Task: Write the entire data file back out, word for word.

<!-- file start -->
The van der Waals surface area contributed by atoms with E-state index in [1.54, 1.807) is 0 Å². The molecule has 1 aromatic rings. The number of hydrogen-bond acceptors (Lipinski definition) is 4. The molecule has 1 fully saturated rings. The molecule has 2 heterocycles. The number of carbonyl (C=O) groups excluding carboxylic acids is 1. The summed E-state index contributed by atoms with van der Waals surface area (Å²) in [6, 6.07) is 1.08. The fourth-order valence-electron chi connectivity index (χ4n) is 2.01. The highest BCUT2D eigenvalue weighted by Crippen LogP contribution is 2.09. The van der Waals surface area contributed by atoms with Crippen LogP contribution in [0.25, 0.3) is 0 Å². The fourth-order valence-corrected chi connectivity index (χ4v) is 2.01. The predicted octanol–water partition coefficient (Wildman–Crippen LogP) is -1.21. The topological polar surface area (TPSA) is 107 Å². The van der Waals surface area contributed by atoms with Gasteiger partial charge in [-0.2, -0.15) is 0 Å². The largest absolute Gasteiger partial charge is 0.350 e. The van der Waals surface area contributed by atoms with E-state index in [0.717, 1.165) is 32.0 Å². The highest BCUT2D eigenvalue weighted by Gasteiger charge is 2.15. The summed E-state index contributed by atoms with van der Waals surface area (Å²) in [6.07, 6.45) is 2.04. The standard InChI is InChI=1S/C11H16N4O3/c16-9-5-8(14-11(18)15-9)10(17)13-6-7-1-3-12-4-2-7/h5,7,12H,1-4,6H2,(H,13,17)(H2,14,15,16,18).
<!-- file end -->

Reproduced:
The van der Waals surface area contributed by atoms with E-state index in [1.54, 1.807) is 0 Å². The molecule has 1 aromatic rings. The number of hydrogen-bond acceptors (Lipinski definition) is 4. The molecule has 1 fully saturated rings. The molecule has 2 heterocycles. The number of carbonyl (C=O) groups excluding carboxylic acids is 1. The summed E-state index contributed by atoms with van der Waals surface area (Å²) in [6, 6.07) is 1.08. The fourth-order valence-electron chi connectivity index (χ4n) is 2.01. The highest BCUT2D eigenvalue weighted by Crippen LogP contribution is 2.09. The van der Waals surface area contributed by atoms with Crippen LogP contribution in [0.25, 0.3) is 0 Å². The fourth-order valence-corrected chi connectivity index (χ4v) is 2.01. The predicted octanol–water partition coefficient (Wildman–Crippen LogP) is -1.21. The topological polar surface area (TPSA) is 107 Å². The van der Waals surface area contributed by atoms with Gasteiger partial charge in [-0.2, -0.15) is 0 Å². The largest absolute Gasteiger partial charge is 0.350 e. The van der Waals surface area contributed by atoms with E-state index in [0.717, 1.165) is 32.0 Å². The highest BCUT2D eigenvalue weighted by Gasteiger charge is 2.15. The summed E-state index contributed by atoms with van der Waals surface area (Å²) in [6.07, 6.45) is 2.04. The standard InChI is InChI=1S/C11H16N4O3/c16-9-5-8(14-11(18)15-9)10(17)13-6-7-1-3-12-4-2-7/h5,7,12H,1-4,6H2,(H,13,17)(H2,14,15,16,18).